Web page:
Do We Have the Will?

Photo by Pixabay on Pexels.com

It does not seem remotely possible that our times might get even crazier, but here we go. Derecho winds have flattened crops and destroyed or damaged homes in Iowa. Lightning fires are raging across northern California. Now two storms will be entering the Gulf of Mexico to wreak some form of havoc. Two big storms at once are almost as unprecedented as Covid-19 and both our resources and our strength have already been stretched to the limit. Right now we have little that we might do other than to prepare for the worst and take a big sigh to hope for the best. 

As strange as it may sound I’ve been thinking about trees during all of this. Those magnificent redwoods in northern California have withstood centuries of assaults from nature and humans and yet somehow they still stand. Sadly they have been attacked by insects of late that have made them more vulnerable much like Covid-19 has done to humans. As the fires rage in redwood forests some of them are burning to the ground even as there is a fight to quench the flames and save as much as possible. Trees that were once thought invulnerable are succumbing the natures demands.

Here along the Gulf Coast it has long been known that the hardiest kind of trees in the event of a tropical storm or a hurricane are palm trees. With their feathered fronds the winds blow through them and around them. They flexibly bend and adapt to the conditions. Not even hurricane Katrina took down the palms that line the avenues in New Orleans. They were adaptable and so they survived.

I suppose that we humans sometimes attempt to exude a kind of false strength even as we are being eaten away by invisible cares and woes. Like those redwoods we were already in emotional trouble even before 2020. The events of this year have exposed our wounds and the fires raging around us are threatening to consume us. Instead we need to be like those palm trees swaying in unison with the winds that buffet us. We have to let go of our need to be totally in control. We have to be willing to adapt to whatever comes our way and change as needed. 

So far we have not handled the virus very well. It feels as though half of us are treating it seriously and the other half is convinced that all of our efforts are much ado about nothing. The numbers climb in spite of the naysayers and many medical experts now believe that we have created a kind of conundrum. Those who have conscientiously worn masks, socially distanced and refrained from a need to be one hundred percent normal have actually helped to keep the situation from being even worse than it now is. Those who still insist that it is all a hoax on the other hand keep the virus moving from one human to another so that we have never gained control. The medical community predicts that if we continue with this kind of behavior there may be 300,000 deaths by Christmas Day. For those who may think that their data analysis is fear mongering these same people accurately predicted at least 170,000 deaths by August when we were still hunkering down in April thinking that by the summer it would all be a distant memory.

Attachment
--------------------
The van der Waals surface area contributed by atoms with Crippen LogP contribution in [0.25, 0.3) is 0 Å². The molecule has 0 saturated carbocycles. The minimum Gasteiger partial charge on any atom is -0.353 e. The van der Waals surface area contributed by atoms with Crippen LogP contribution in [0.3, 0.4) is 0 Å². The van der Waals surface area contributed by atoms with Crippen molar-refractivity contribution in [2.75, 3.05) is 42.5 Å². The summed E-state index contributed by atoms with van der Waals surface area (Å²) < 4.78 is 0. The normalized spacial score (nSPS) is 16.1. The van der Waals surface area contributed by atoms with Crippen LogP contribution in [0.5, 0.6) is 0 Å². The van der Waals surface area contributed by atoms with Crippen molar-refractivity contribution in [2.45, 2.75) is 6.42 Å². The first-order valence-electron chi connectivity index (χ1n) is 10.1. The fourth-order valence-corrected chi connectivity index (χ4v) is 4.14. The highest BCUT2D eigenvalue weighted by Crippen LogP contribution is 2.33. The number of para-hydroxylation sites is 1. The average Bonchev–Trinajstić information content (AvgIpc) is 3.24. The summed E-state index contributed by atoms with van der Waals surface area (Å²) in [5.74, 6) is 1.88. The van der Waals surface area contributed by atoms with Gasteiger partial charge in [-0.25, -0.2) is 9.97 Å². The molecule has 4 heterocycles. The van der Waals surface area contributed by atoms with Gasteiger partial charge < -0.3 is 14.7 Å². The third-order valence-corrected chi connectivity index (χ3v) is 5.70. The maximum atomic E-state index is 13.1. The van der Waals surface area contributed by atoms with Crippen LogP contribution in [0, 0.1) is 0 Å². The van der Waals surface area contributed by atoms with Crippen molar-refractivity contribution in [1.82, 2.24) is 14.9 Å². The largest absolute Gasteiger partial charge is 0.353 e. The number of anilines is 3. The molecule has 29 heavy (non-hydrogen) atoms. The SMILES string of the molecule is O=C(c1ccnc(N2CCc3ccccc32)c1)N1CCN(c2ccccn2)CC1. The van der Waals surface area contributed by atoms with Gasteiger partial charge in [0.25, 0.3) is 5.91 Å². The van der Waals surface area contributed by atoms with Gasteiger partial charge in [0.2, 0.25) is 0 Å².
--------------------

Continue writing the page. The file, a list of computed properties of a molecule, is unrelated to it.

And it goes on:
Storms and fires and destructive winds are a routine part of life and yet we have also been warned that their devastating forces will grow stronger and more frequent if we do not attempt to mend our ways with regard to how we mistreat the environment. At some point the landscape of the world may be drastically altered by our continued insistence on ignoring the data from experts who understand the negative effect we are having on the planet. Whether we agree to adapt to new ways now or wait until our selfishness has impacted us with untold damage it is rather certain that we can no longer insist on the habits that are slowly killing the wonderful world of nature around us. Like the virus that stalks us, so too does the warming of our planet lead to suffering and death.

We humans are rather brilliant, or at least we have brilliant souls among us. For the entirety of history there have been geniuses who explained how things work, creating methods for improving life. This is not the first time that some have chosen to ignore the very people who understand science best. Galileo was persecuted for speaking the truth about the heavens. There are still people who actually believe that the world is flat. For some it is difficult to accept ideas that are frightening or difficult. They prefer not to upset routines and long held beliefs. They are suspicious of anyone who expresses contrary theories that would change the course of how they live. 

Nature is speaking to us, not so gently. She is shouting that we must adapt and change our ways or suffer the consequences. She cares nothing about our freedoms. She is demanding that we hear her. We humans are still capable of healing her and healing ourselves as well. We have the skills. We have the people who know what to do. The question is whether or not we have the will. 

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